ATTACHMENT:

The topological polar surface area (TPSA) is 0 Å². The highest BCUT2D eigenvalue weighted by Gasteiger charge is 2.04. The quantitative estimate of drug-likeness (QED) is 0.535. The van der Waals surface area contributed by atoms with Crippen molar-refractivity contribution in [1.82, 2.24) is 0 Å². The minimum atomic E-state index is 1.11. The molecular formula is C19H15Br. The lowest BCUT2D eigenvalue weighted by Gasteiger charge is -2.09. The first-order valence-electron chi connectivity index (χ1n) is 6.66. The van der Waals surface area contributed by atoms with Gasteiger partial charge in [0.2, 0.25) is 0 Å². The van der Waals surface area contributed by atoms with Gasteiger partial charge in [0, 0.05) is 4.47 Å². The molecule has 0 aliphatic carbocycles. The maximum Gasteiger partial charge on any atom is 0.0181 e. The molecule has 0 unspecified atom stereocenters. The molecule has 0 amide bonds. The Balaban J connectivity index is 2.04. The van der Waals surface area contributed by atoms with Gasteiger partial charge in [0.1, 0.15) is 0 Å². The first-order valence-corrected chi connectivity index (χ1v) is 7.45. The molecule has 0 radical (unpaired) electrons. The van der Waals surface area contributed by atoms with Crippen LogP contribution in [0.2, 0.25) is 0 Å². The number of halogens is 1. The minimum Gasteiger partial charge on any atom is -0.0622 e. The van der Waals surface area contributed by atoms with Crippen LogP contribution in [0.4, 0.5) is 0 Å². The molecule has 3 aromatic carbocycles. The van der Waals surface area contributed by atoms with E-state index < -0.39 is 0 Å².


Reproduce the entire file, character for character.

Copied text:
The topological polar surface area (TPSA) is 0 Å². The highest BCUT2D eigenvalue weighted by Gasteiger charge is 2.04. The quantitative estimate of drug-likeness (QED) is 0.535. The van der Waals surface area contributed by atoms with Crippen molar-refractivity contribution in [1.82, 2.24) is 0 Å². The minimum atomic E-state index is 1.11. The molecular formula is C19H15Br. The lowest BCUT2D eigenvalue weighted by Gasteiger charge is -2.09. The first-order valence-electron chi connectivity index (χ1n) is 6.66. The van der Waals surface area contributed by atoms with Gasteiger partial charge in [0.2, 0.25) is 0 Å². The van der Waals surface area contributed by atoms with Gasteiger partial charge in [0, 0.05) is 4.47 Å². The molecule has 0 aliphatic carbocycles. The maximum Gasteiger partial charge on any atom is 0.0181 e. The molecule has 0 unspecified atom stereocenters. The molecule has 0 amide bonds. The Balaban J connectivity index is 2.04. The van der Waals surface area contributed by atoms with Gasteiger partial charge in [0.1, 0.15) is 0 Å². The first-order valence-corrected chi connectivity index (χ1v) is 7.45. The molecule has 0 radical (unpaired) electrons. The van der Waals surface area contributed by atoms with Crippen LogP contribution in [0.2, 0.25) is 0 Å². The number of halogens is 1. The minimum Gasteiger partial charge on any atom is -0.0622 e. The van der Waals surface area contributed by atoms with Crippen LogP contribution in [0.4, 0.5) is 0 Å². The molecule has 3 aromatic carbocycles. The van der Waals surface area contributed by atoms with E-state index < -0.39 is 0 Å².